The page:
There are numerous other Italian watch brands, but these three are the ones that I have had the fortune of working with during my time as a sales associate. They are also good representatives of the Italian watchmaking tradition. This tradition, which is alive today specifically in and around Florence, is characterized by small production, manual craftsmanship, a distinctive flare, and magnificent case manufacturing. Manufacturers of watch accessories, like the infamous Scatola del Tempo winders, also abound, and demonstrate the Italian public’s appreciation for luxury watches.

What I've Learned About the Italian Watch Industry While Working at a Luxury Store in CanadaMy trusty watch, the Anonimo Cronoscopio (left) and the TB Buti Evont Power Reserve Chronograph (right)

Marco is the webmaster for MattBaily.ca, retailer of watches in Canada.

What I've Learned About the Italian Watch Industry While Working at a Luxury Store in Canada

4 Comments

  1. Frank Reply

    I can’t help it, but when i hear about Italy and steel, somehow images of rusting Fiats come to mind ;-)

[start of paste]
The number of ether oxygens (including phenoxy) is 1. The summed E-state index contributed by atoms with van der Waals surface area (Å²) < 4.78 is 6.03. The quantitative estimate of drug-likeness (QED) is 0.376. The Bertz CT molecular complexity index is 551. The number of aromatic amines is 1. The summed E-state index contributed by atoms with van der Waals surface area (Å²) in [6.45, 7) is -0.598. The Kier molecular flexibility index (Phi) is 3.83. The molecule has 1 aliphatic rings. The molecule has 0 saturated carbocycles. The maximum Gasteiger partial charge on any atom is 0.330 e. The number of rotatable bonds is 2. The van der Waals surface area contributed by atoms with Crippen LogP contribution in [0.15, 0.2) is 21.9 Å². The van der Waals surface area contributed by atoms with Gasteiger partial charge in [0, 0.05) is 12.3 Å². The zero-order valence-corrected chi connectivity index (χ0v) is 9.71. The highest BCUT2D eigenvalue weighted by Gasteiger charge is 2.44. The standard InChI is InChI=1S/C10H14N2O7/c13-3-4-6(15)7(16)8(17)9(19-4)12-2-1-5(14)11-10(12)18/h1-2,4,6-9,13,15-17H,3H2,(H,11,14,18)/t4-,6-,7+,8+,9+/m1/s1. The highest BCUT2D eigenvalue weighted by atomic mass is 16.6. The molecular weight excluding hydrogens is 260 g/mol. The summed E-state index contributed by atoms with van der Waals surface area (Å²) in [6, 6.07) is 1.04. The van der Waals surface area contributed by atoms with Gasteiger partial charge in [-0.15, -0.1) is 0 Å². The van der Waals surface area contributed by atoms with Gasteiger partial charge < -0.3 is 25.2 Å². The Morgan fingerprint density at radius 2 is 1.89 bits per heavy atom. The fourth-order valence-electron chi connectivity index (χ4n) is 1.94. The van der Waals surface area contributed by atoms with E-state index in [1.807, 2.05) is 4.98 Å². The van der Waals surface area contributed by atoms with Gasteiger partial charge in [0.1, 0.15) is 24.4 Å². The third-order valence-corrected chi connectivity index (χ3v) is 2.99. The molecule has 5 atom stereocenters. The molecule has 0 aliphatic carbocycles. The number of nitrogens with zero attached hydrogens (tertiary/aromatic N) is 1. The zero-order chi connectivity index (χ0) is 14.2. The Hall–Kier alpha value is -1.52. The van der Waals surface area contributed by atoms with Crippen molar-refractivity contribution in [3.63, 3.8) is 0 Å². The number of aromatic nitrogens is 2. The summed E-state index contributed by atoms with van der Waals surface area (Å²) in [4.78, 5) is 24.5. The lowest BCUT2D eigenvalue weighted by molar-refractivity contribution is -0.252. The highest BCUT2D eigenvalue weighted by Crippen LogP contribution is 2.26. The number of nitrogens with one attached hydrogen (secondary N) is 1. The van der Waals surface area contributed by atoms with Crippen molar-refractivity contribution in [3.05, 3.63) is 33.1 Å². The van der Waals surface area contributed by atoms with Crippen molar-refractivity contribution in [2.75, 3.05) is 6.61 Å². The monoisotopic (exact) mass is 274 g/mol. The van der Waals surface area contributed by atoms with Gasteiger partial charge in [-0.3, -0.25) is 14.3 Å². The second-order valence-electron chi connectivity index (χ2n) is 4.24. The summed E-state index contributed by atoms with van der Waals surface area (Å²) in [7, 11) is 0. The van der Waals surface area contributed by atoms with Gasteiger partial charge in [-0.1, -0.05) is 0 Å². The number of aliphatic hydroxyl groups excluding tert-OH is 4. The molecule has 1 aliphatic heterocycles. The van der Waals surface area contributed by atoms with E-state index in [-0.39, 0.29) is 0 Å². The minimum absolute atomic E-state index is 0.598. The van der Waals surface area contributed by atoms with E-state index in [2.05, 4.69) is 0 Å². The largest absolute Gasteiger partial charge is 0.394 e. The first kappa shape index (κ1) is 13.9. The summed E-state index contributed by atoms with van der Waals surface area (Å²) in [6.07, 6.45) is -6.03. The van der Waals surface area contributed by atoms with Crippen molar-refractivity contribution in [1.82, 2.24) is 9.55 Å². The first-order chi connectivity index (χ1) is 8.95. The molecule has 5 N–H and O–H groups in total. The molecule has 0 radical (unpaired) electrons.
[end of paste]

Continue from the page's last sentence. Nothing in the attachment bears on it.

Just kidding, but i am interested in which way the Italian case making is different from what most Swiss brand in the same league do?

  2. WatchMark Reply

    Panerai manufactures their timepieces in Switzerland, but I think they still design all their watches in Italy. http://www.panerai.com/s_page.xpd?id_lingua=2&id_sezione=4

    I’ve never heard that Italy was known for their cases, but that could be true. I’ve definitely heard good things about German watch cases. I do admit, though, that when I saw “forged carbon” cases at the TB Buti stand a couple years ago I was surprised. Audemars Piguet is the first brand to use “forged” carbon fiber cases, and although they did not apply for a patent, it is very hard to do (and they do it in-house). I wonder where the TB Buti forged carbon is made, because I know AP does not produce it for them!

  3. Marco Reply

    I will need to do more research to find some actual examples of watch case manufacturers in Italy, but they are certainly there. It all probably stems from the Italian long history of gold manufacturing. Buti is rumoured to make their cases at the same facility that AP makes their Offshore cases. This does not seem unlikely after inspecting Buti watches from close.

    I’m guessing that the advantage of Italian watch cases is that in Italy they can make cases of equal quality as in Switzerland (you can’t get better than the best quality), but for less money and without losing cache’ by going to Asia.

  4. watching Reply

    Ive been a longtime Anonimo fan. The Militare line is fantastic!

    Here is a great video of Anonimo’s factory which features their case making process: